Packing poser

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The Independent Travel
BEFORE taking up this job, I used to be a maths teacher. Drilling the theory of probability into the heads of Crawley's less receptive 15-year-olds is probably one of the world's less gratifying careers. But I hope I imbued them with a better sense of risk than the one pertaining in the travel industry.

The new Inspirations Greece brochure includes lots of jolly holidays, plus a useful section called 'Hints 'n' tips'. A sensible suggestion it makes is that when travelling with a partner you should share out luggage in case one person's baggage goes missing. The theory is that if one suitcase is lost in transit, each partner will have enough possessions to survive. So far, so handy. Then the brochure goes out on a limb and fritters away its credibility with the claim: 'It is verging on the statistically impossible for your partner's case to misroute as well.'

The travel organisation Wexas calculates one piece of luggage in a hundred goes missing. All other things being equal, then, the chances of any two items disappearing is one in 10,000. Sadly, or happily, life is less predictable than pure mathematics. If your partner's bag is checked through to, say, LOS (Lagos) rather than Los Angeles (LAX), there is a good chance that yours will be, too.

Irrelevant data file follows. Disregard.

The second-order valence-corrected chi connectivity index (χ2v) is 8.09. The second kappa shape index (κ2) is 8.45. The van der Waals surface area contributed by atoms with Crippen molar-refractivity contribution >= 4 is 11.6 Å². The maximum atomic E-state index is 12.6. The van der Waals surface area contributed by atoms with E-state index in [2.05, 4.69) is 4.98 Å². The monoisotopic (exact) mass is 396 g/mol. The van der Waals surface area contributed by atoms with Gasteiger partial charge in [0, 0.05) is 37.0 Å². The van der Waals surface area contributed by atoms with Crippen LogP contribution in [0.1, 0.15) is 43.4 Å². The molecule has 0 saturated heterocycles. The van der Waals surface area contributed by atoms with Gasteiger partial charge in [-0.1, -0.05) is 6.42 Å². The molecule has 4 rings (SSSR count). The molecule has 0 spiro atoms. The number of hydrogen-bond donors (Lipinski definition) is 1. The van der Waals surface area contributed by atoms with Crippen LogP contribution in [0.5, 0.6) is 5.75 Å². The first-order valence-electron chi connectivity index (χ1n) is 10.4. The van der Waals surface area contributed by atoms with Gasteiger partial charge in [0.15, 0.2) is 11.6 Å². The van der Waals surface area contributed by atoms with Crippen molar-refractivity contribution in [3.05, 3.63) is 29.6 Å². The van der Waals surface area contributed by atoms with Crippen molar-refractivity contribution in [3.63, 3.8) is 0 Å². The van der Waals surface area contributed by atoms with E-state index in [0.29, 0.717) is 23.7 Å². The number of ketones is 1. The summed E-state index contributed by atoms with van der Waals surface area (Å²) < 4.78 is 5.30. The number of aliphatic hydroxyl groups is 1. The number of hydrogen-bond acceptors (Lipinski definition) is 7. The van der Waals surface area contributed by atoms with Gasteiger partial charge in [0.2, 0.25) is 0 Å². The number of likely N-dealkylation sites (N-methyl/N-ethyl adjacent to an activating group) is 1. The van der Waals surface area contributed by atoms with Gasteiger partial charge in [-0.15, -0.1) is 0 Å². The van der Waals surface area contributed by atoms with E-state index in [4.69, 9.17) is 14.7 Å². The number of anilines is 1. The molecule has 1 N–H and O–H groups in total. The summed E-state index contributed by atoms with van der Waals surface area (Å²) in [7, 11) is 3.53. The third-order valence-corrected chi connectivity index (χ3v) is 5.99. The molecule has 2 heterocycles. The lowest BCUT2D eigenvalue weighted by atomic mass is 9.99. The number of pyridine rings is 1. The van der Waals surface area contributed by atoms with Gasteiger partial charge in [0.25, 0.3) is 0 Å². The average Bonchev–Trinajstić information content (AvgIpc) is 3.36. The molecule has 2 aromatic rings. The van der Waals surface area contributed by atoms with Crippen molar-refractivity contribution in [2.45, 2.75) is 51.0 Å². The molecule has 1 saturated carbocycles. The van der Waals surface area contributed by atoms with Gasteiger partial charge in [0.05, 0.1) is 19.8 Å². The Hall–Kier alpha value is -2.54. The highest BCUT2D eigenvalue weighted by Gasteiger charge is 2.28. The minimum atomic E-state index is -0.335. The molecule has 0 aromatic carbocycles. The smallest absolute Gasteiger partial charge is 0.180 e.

Writer and broadcaster Robert Elms had an experience that tests new frontiers in mathematics. He was flying home with a film crew from the Chilean capital, Santiago, checking in 37 assorted pieces of luggage. The consignment had to travel via Buenos Aires, Rio and Madrid, so Mr Elms was not confident that they would all show up at Heathrow.

In the event, only two cases made it back from South America. As any Crawley schoolchild will tell you, the probability of 35 pieces of luggage going missing, according to the formula above, is one in 10 to the power of 36. (Think of the number of grains of sand that would go to make up the Earth, then multiply by one billion; that is 10 to the power of 36.) A cynic might suggest that Brazilian baggage handlers are sometimes tempted to manipulate the odds in their favour.